Cite as: Tsoni, I., 2016, “‘They won't let us come, they won't let us stay, they won't let us leave’. Liminality in the Aegean borderscape: The case of irregular migrants, volunteers and locals on Lesvos”. Human Geography 9(2): 35-46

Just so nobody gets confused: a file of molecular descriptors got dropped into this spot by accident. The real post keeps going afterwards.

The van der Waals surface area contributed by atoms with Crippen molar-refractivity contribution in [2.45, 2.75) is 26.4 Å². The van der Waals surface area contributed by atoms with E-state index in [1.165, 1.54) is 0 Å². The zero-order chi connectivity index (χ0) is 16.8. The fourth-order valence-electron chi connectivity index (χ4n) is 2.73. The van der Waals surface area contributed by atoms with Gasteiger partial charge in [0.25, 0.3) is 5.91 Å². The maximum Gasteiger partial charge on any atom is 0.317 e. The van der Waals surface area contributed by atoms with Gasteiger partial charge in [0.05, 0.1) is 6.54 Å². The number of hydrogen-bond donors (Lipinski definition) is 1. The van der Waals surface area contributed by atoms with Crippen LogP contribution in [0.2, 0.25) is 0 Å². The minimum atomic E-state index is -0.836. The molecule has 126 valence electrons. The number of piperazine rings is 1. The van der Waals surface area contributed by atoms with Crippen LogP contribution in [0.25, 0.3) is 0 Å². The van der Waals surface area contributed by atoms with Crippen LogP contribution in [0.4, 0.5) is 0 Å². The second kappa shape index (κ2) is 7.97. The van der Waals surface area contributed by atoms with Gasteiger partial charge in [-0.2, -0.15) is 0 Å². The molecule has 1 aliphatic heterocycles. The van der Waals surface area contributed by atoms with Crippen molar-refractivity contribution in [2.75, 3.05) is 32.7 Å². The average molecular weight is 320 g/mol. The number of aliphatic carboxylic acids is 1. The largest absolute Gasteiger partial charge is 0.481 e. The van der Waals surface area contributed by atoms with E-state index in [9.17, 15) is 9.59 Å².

This paper draws on ethnographic observations along the south-eastern Mediterranean informal migration route through the Aegean Sea. I focus on the Greek border island of Lesvos as the central stage where the European crisis of asylum has been recently unfolding. In the absence of coherent national and European asylum policies, newly arrived migrants, refugees, and receiving communities (comprised mainly of local residents and volunteers from mainland Greece and Europe) are left to cope with and against each other, leading to multiple personal and collective passages. In this interstitial transit space, subjectivities are made and remade through their participation and resistance to the ongoing production of EU borders. I suggest that liminality provides a useful lens through which to understand the perplexing ‘time-spaces’ and interactions between multiple actors involved in the teetering asylum system on the margins of Europe. I argue that, through various actors’ experiences on Lesvos as a complex social site, liminality emerges as a form of sustained social marginality and exclusion that extends beyond Lesvos itself. The protracted and broadened crisis context in which asylum-seekers and receiving communities of locals and volunteers on Lesvos find themselves provides a salient example of the gradual socio-spatial and temporal ‘stretching’ of liminality from a transitional phase towards a condition of permanent and portable liminality experienced at both the individual and the collective level, and both at and away from borders.